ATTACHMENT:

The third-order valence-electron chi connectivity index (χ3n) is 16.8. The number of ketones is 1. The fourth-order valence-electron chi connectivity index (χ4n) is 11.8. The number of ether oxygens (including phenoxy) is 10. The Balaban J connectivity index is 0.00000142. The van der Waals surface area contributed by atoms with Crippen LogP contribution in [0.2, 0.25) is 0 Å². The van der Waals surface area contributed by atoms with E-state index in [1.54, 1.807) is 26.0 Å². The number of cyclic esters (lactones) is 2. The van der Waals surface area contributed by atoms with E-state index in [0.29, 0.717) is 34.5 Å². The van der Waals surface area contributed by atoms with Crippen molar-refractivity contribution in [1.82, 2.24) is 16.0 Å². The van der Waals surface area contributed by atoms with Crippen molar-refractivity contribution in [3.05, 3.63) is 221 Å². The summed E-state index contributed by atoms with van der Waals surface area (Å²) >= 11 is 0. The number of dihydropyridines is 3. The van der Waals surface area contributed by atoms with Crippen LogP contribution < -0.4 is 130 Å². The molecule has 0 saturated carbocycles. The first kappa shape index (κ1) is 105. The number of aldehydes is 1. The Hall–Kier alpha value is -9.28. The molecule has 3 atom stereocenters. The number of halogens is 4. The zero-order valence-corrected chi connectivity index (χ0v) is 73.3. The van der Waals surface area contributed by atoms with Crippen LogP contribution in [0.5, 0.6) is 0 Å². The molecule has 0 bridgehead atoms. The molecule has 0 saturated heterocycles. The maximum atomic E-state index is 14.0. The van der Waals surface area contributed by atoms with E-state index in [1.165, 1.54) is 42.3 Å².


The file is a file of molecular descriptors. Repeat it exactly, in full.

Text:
The third-order valence-electron chi connectivity index (χ3n) is 16.8. The number of ketones is 1. The fourth-order valence-electron chi connectivity index (χ4n) is 11.8. The number of ether oxygens (including phenoxy) is 10. The Balaban J connectivity index is 0.00000142. The van der Waals surface area contributed by atoms with Crippen LogP contribution in [0.2, 0.25) is 0 Å². The van der Waals surface area contributed by atoms with E-state index in [1.54, 1.807) is 26.0 Å². The number of cyclic esters (lactones) is 2. The van der Waals surface area contributed by atoms with E-state index in [0.29, 0.717) is 34.5 Å². The van der Waals surface area contributed by atoms with Crippen molar-refractivity contribution in [1.82, 2.24) is 16.0 Å². The van der Waals surface area contributed by atoms with Crippen molar-refractivity contribution in [3.05, 3.63) is 221 Å². The summed E-state index contributed by atoms with van der Waals surface area (Å²) >= 11 is 0. The number of dihydropyridines is 3. The van der Waals surface area contributed by atoms with Crippen LogP contribution < -0.4 is 130 Å². The molecule has 0 saturated carbocycles. The first kappa shape index (κ1) is 105. The number of aldehydes is 1. The Hall–Kier alpha value is -9.28. The molecule has 3 atom stereocenters. The number of halogens is 4. The zero-order valence-corrected chi connectivity index (χ0v) is 73.3. The van der Waals surface area contributed by atoms with Crippen LogP contribution in [0.5, 0.6) is 0 Å². The molecule has 0 bridgehead atoms. The molecule has 0 saturated heterocycles. The maximum atomic E-state index is 14.0. The van der Waals surface area contributed by atoms with E-state index in [1.165, 1.54) is 42.3 Å².